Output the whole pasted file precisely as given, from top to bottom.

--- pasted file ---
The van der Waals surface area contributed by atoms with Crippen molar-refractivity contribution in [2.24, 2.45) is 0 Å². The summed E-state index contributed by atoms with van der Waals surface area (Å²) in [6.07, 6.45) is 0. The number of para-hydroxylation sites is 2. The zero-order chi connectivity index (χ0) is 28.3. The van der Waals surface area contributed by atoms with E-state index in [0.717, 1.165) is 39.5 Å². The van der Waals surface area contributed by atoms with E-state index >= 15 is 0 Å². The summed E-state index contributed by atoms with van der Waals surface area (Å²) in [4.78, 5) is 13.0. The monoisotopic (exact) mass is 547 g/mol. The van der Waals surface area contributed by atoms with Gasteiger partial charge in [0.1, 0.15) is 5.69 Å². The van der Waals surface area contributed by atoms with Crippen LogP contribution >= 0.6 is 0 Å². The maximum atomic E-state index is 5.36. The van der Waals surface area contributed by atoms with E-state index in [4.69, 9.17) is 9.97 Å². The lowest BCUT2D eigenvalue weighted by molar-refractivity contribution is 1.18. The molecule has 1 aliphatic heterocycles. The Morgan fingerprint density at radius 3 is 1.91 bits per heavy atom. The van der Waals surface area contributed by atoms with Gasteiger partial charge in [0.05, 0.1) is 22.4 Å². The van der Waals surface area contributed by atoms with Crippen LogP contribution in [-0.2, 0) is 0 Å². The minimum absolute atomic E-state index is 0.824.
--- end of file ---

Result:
The van der Waals surface area contributed by atoms with Crippen molar-refractivity contribution in [2.24, 2.45) is 0 Å². The summed E-state index contributed by atoms with van der Waals surface area (Å²) in [6.07, 6.45) is 0. The number of para-hydroxylation sites is 2. The zero-order chi connectivity index (χ0) is 28.3. The van der Waals surface area contributed by atoms with E-state index in [0.717, 1.165) is 39.5 Å². The van der Waals surface area contributed by atoms with E-state index >= 15 is 0 Å². The summed E-state index contributed by atoms with van der Waals surface area (Å²) in [4.78, 5) is 13.0. The monoisotopic (exact) mass is 547 g/mol. The van der Waals surface area contributed by atoms with Gasteiger partial charge in [0.1, 0.15) is 5.69 Å². The van der Waals surface area contributed by atoms with Crippen LogP contribution >= 0.6 is 0 Å². The maximum atomic E-state index is 5.36. The van der Waals surface area contributed by atoms with E-state index in [4.69, 9.17) is 9.97 Å². The lowest BCUT2D eigenvalue weighted by molar-refractivity contribution is 1.18. The molecule has 1 aliphatic heterocycles. The Morgan fingerprint density at radius 3 is 1.91 bits per heavy atom. The van der Waals surface area contributed by atoms with Gasteiger partial charge in [0.05, 0.1) is 22.4 Å². The van der Waals surface area contributed by atoms with Crippen LogP contribution in [-0.2, 0) is 0 Å². The minimum absolute atomic E-state index is 0.824.